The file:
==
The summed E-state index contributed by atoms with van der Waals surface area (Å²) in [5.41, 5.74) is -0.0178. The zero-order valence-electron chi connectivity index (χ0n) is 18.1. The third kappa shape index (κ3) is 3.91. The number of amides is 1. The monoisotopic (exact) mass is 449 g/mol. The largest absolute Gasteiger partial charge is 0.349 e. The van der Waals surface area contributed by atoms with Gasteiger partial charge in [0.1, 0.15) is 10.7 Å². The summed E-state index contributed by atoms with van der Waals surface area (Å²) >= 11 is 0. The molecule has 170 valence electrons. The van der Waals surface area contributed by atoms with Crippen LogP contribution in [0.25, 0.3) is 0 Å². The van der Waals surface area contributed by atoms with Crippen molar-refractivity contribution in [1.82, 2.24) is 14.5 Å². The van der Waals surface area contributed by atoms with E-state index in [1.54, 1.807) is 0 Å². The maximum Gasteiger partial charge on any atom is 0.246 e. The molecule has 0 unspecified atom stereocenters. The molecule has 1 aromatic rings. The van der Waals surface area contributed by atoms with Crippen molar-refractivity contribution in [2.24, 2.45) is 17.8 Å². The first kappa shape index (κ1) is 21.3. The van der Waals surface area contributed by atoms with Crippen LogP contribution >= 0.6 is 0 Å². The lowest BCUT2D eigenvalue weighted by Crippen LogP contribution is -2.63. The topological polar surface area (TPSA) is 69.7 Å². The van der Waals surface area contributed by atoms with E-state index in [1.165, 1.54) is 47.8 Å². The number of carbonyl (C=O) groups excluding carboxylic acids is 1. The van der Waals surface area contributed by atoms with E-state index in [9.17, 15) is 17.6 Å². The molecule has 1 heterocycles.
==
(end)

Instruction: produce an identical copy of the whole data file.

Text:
The summed E-state index contributed by atoms with van der Waals surface area (Å²) in [5.41, 5.74) is -0.0178. The zero-order valence-electron chi connectivity index (χ0n) is 18.1. The third kappa shape index (κ3) is 3.91. The number of amides is 1. The monoisotopic (exact) mass is 449 g/mol. The largest absolute Gasteiger partial charge is 0.349 e. The van der Waals surface area contributed by atoms with Gasteiger partial charge in [0.1, 0.15) is 10.7 Å². The summed E-state index contributed by atoms with van der Waals surface area (Å²) >= 11 is 0. The molecule has 170 valence electrons. The van der Waals surface area contributed by atoms with Crippen LogP contribution in [0.25, 0.3) is 0 Å². The van der Waals surface area contributed by atoms with Crippen molar-refractivity contribution in [1.82, 2.24) is 14.5 Å². The van der Waals surface area contributed by atoms with E-state index in [1.54, 1.807) is 0 Å². The maximum Gasteiger partial charge on any atom is 0.246 e. The molecule has 0 unspecified atom stereocenters. The molecule has 1 aromatic rings. The van der Waals surface area contributed by atoms with Crippen molar-refractivity contribution in [2.24, 2.45) is 17.8 Å². The first kappa shape index (κ1) is 21.3. The van der Waals surface area contributed by atoms with Crippen LogP contribution >= 0.6 is 0 Å². The lowest BCUT2D eigenvalue weighted by Crippen LogP contribution is -2.63. The topological polar surface area (TPSA) is 69.7 Å². The van der Waals surface area contributed by atoms with E-state index in [1.165, 1.54) is 47.8 Å². The number of carbonyl (C=O) groups excluding carboxylic acids is 1. The van der Waals surface area contributed by atoms with E-state index in [9.17, 15) is 17.6 Å². The molecule has 1 heterocycles.